“A little draggedon (more details than necessary), but very epic”christian quintana wrote this review Wednesday, April 25, 2012. ( reply | permalink ) Was this review helpful? Yes | No
“The biggest issue I had with this book was that he kept saying Odetta/Detta was schizophrenic when that is not what she was at all. I can overlook that, though. ”Shini wrote this review Saturday, April 21, 2012. ( reply | permalink ) Was this review helpful? Yes | No
“Roland is joined by his companions Eddie, Susannah, and Jake.”Daniel G. wrote this review Friday, April 20, 2012. ( reply | permalink ) Was this review helpful? Yes | No
“Great book Great series
“Stephen King knows how to tell a story. May be my favorite book by him ahead of 11-22-63. He is quickly becoming my favorite author. ”firstname.lastname@example.org wrote this review Wednesday, June 13, 2012. ( reply | permalink ) Was this review helpful? Yes | No
“This is even better than the first book! The gunslinger says some funny stuff. He calls tuna fish tooterfish. He calls aspirin, astin! It really made me laugh. A character the Gunslinger (now called by his name Rolland), meets a new character called Eddie. A druggie that is trying to get cocaine through the airport, and to someone by the name of Rico Balthazar. Eddie is a great character. I love how he and Rolland get along well, but it's mostly because of Rolland.
I was really sad and mad at what happened to Rolland! He lost two of his fingers to some kind of weird monstrosity! He got sick too! At times I was restless, because I didn't want anything bad to happen to my favorite characters!”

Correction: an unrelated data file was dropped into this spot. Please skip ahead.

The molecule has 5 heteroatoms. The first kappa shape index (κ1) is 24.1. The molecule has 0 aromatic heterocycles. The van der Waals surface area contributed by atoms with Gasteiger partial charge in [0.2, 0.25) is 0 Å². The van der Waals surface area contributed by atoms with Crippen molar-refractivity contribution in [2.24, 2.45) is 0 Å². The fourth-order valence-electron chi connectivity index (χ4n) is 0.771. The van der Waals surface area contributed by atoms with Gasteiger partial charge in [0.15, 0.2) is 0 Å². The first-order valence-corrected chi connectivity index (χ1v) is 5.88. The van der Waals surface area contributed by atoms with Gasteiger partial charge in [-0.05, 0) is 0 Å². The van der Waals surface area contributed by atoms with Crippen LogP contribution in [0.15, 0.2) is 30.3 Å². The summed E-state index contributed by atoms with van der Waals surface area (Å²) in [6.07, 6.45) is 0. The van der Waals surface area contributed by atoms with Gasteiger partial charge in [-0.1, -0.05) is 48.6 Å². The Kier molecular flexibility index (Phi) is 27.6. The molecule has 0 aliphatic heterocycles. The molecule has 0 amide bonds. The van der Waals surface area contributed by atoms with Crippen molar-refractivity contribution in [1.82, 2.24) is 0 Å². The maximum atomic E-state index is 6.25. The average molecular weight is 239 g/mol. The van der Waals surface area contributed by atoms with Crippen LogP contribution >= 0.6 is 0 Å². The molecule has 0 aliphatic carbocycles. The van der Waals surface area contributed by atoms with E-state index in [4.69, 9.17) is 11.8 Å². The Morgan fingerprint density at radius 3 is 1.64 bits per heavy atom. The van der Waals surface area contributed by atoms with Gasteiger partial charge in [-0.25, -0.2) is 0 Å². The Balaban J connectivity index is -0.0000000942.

“Took me two tries, but I am glad that I kept with it. Very good and symbolic. Lots of great themes”Mika Hatter wrote this review Wednesday, March 21, 2012. ( reply | permalink ) Was this review helpful? Yes | No
“Not as exciting as the 1st book, but a really good read in the end.”Jenn in Genoa wrote this review Saturday, March 17, 2012. ( reply | permalink ) Was this review helpful? Yes | No
“thrid read and still a favourite”Yens L wrote this review Sunday, March 11, 2012. ( reply | permalink ) Was this review helpful? Yes | No
“One of my favorite episodes in Stephen King’s The Dark Tower series is his second book, The Drawing of the Three.
The novel starts where The Gunslinger ended, after Roland is reeling from his failures, lost in a guilt-ridden and emotional haze on the edge of the Western Sea. Then the unexpected occurs. Roland suffers a sudden attack by a creature from the sea, costing him the first two fingers of his right hand. This injury cripples his ability to fire a gun, which for a gunslinger is a very bad thing. Then infection sets in. Roland is going to die unless he can find away to recover from this terrible event, and that’s where The Drawing of the Three begins.
Roland encounters three doorways along the beach, each of which is a portal from his world to ours. Through those doors he must draw three people who were revealed at the end of The Gunslinger as being critical to his quest to find the Dark Tower. These three figures will also be the key to Roland’s own survival. But first, he must help them settle the score with their own demons.
From here, King introduces us to three of his most memorable characters. The first is Eddie Dean, whose demon is an addiction to heroin, leading to some serious trouble with the mob. The second is Odetta Holmes, whose own demon – a violent and alternate personality named “Detta” – stems from a sudden and seemingly random childhood attack, which left her in a coma and damaged her mind. The third is Jack Mort, a sociopath whose evil deeds have touched more than one of the other characters’ lives. Roland’s journey continues through each of these doorways and his harrowing encounters with each of these characters. And by the end, Roland must fight for something more important than his mere survival – his redemption.
Loss, failure and redemption are often elements of a good journey tale, and in my opinion The Drawing of the Three serves as a perfect example. ”